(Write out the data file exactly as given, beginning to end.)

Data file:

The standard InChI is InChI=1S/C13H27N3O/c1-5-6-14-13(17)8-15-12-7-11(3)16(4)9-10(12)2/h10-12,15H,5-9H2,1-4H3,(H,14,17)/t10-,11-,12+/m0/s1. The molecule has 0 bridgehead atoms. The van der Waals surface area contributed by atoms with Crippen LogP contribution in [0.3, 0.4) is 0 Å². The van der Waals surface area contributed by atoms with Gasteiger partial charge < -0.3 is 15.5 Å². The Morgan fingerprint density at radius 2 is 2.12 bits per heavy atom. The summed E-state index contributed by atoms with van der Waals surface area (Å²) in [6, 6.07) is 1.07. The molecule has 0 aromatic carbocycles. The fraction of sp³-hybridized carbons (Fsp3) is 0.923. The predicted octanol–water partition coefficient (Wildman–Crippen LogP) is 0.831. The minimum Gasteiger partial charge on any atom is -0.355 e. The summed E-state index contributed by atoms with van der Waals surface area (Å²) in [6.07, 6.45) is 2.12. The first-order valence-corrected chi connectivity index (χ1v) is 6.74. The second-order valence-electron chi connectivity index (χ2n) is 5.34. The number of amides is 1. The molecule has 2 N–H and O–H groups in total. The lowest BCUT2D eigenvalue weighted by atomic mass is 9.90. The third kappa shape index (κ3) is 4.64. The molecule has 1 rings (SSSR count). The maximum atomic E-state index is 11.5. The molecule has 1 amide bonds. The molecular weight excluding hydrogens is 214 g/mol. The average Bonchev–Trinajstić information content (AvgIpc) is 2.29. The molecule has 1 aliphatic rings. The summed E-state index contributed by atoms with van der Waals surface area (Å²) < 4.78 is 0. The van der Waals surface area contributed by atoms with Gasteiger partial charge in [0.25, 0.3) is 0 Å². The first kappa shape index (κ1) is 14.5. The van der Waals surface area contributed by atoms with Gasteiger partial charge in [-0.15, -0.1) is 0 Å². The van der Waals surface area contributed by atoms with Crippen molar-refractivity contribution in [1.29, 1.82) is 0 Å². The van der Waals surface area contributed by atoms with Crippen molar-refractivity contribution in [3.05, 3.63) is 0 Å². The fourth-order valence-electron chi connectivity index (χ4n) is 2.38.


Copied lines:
The standard InChI is InChI=1S/C13H27N3O/c1-5-6-14-13(17)8-15-12-7-11(3)16(4)9-10(12)2/h10-12,15H,5-9H2,1-4H3,(H,14,17)/t10-,11-,12+/m0/s1. The molecule has 0 bridgehead atoms. The van der Waals surface area contributed by atoms with Crippen LogP contribution in [0.3, 0.4) is 0 Å². The van der Waals surface area contributed by atoms with Gasteiger partial charge < -0.3 is 15.5 Å². The Morgan fingerprint density at radius 2 is 2.12 bits per heavy atom. The summed E-state index contributed by atoms with van der Waals surface area (Å²) in [6, 6.07) is 1.07. The molecule has 0 aromatic carbocycles. The fraction of sp³-hybridized carbons (Fsp3) is 0.923. The predicted octanol–water partition coefficient (Wildman–Crippen LogP) is 0.831. The minimum Gasteiger partial charge on any atom is -0.355 e. The summed E-state index contributed by atoms with van der Waals surface area (Å²) in [6.07, 6.45) is 2.12. The first-order valence-corrected chi connectivity index (χ1v) is 6.74. The second-order valence-electron chi connectivity index (χ2n) is 5.34. The number of amides is 1. The molecule has 2 N–H and O–H groups in total. The lowest BCUT2D eigenvalue weighted by atomic mass is 9.90. The third kappa shape index (κ3) is 4.64. The molecule has 1 rings (SSSR count). The maximum atomic E-state index is 11.5. The molecule has 1 amide bonds. The molecular weight excluding hydrogens is 214 g/mol. The average Bonchev–Trinajstić information content (AvgIpc) is 2.29. The molecule has 1 aliphatic rings. The summed E-state index contributed by atoms with van der Waals surface area (Å²) < 4.78 is 0. The van der Waals surface area contributed by atoms with Gasteiger partial charge in [0.25, 0.3) is 0 Å². The first kappa shape index (κ1) is 14.5. The van der Waals surface area contributed by atoms with Gasteiger partial charge in [-0.15, -0.1) is 0 Å². The van der Waals surface area contributed by atoms with Crippen molar-refractivity contribution in [1.29, 1.82) is 0 Å². The van der Waals surface area contributed by atoms with Crippen molar-refractivity contribution in [3.05, 3.63) is 0 Å². The fourth-order valence-electron chi connectivity index (χ4n) is 2.38.